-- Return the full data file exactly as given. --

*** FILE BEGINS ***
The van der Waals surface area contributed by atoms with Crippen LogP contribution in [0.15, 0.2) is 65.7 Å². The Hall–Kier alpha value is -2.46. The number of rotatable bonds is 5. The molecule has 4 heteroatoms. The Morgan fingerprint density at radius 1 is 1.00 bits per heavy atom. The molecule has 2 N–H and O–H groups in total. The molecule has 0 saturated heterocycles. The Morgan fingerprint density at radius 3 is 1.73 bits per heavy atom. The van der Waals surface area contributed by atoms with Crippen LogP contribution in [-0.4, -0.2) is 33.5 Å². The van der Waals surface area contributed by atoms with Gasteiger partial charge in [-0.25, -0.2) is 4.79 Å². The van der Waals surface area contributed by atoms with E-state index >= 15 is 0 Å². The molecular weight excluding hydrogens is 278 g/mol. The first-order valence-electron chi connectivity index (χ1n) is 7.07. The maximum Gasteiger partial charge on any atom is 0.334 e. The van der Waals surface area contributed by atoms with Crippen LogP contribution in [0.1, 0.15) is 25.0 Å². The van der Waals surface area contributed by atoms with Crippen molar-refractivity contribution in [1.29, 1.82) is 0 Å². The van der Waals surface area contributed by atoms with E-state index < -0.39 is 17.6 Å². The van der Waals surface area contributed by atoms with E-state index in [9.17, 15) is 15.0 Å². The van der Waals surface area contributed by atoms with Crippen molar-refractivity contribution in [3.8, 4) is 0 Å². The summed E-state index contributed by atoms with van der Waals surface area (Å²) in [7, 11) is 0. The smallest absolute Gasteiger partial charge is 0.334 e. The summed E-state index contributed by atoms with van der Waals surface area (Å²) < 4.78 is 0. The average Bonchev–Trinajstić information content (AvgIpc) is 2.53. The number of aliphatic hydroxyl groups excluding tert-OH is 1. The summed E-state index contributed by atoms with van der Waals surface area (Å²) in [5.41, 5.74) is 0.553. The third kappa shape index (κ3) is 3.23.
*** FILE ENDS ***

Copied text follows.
The van der Waals surface area contributed by atoms with Crippen LogP contribution in [0.15, 0.2) is 65.7 Å². The Hall–Kier alpha value is -2.46. The number of rotatable bonds is 5. The molecule has 4 heteroatoms. The Morgan fingerprint density at radius 1 is 1.00 bits per heavy atom. The molecule has 2 N–H and O–H groups in total. The molecule has 0 saturated heterocycles. The Morgan fingerprint density at radius 3 is 1.73 bits per heavy atom. The van der Waals surface area contributed by atoms with Crippen LogP contribution in [-0.4, -0.2) is 33.5 Å². The van der Waals surface area contributed by atoms with Gasteiger partial charge in [-0.25, -0.2) is 4.79 Å². The van der Waals surface area contributed by atoms with E-state index >= 15 is 0 Å². The molecular weight excluding hydrogens is 278 g/mol. The first-order valence-electron chi connectivity index (χ1n) is 7.07. The maximum Gasteiger partial charge on any atom is 0.334 e. The van der Waals surface area contributed by atoms with Crippen LogP contribution in [0.1, 0.15) is 25.0 Å². The van der Waals surface area contributed by atoms with Crippen molar-refractivity contribution in [1.29, 1.82) is 0 Å². The van der Waals surface area contributed by atoms with E-state index < -0.39 is 17.6 Å². The van der Waals surface area contributed by atoms with E-state index in [9.17, 15) is 15.0 Å². The van der Waals surface area contributed by atoms with Crippen molar-refractivity contribution in [3.8, 4) is 0 Å². The summed E-state index contributed by atoms with van der Waals surface area (Å²) in [7, 11) is 0. The smallest absolute Gasteiger partial charge is 0.334 e. The summed E-state index contributed by atoms with van der Waals surface area (Å²) < 4.78 is 0. The average Bonchev–Trinajstić information content (AvgIpc) is 2.53. The number of aliphatic hydroxyl groups excluding tert-OH is 1. The summed E-state index contributed by atoms with van der Waals surface area (Å²) in [5.41, 5.74) is 0.553. The third kappa shape index (κ3) is 3.23.